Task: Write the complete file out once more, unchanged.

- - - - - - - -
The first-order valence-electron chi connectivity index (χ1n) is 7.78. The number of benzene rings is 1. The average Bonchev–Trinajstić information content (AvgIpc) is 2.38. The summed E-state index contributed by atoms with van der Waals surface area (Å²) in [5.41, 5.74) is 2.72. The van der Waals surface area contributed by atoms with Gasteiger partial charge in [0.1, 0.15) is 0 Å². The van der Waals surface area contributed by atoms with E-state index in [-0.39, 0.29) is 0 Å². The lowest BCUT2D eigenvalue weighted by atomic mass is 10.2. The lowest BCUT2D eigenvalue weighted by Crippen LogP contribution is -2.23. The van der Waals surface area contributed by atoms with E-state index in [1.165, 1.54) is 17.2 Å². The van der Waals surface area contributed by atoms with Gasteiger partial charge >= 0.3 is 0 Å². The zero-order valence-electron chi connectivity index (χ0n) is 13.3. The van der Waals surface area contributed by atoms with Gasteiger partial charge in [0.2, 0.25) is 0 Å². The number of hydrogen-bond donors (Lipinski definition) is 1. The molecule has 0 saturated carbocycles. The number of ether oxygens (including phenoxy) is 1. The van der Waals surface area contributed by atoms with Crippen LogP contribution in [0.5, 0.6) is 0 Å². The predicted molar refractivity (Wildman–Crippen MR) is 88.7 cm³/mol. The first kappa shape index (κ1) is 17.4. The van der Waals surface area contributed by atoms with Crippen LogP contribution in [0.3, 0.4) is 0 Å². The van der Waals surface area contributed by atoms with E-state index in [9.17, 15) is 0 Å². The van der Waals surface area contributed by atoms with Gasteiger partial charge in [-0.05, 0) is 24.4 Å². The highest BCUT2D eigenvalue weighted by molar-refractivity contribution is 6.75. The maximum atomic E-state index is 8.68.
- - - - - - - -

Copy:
The first-order valence-electron chi connectivity index (χ1n) is 7.78. The number of benzene rings is 1. The average Bonchev–Trinajstić information content (AvgIpc) is 2.38. The summed E-state index contributed by atoms with van der Waals surface area (Å²) in [5.41, 5.74) is 2.72. The van der Waals surface area contributed by atoms with Gasteiger partial charge in [0.1, 0.15) is 0 Å². The van der Waals surface area contributed by atoms with E-state index in [-0.39, 0.29) is 0 Å². The lowest BCUT2D eigenvalue weighted by atomic mass is 10.2. The lowest BCUT2D eigenvalue weighted by Crippen LogP contribution is -2.23. The van der Waals surface area contributed by atoms with E-state index in [1.165, 1.54) is 17.2 Å². The van der Waals surface area contributed by atoms with Gasteiger partial charge >= 0.3 is 0 Å². The zero-order valence-electron chi connectivity index (χ0n) is 13.3. The van der Waals surface area contributed by atoms with Gasteiger partial charge in [0.2, 0.25) is 0 Å². The number of hydrogen-bond donors (Lipinski definition) is 1. The molecule has 0 saturated carbocycles. The number of ether oxygens (including phenoxy) is 1. The van der Waals surface area contributed by atoms with Crippen LogP contribution in [0.5, 0.6) is 0 Å². The predicted molar refractivity (Wildman–Crippen MR) is 88.7 cm³/mol. The first kappa shape index (κ1) is 17.4. The van der Waals surface area contributed by atoms with Crippen LogP contribution in [0.3, 0.4) is 0 Å². The van der Waals surface area contributed by atoms with E-state index in [9.17, 15) is 0 Å². The van der Waals surface area contributed by atoms with Gasteiger partial charge in [-0.05, 0) is 24.4 Å². The highest BCUT2D eigenvalue weighted by molar-refractivity contribution is 6.75. The maximum atomic E-state index is 8.68.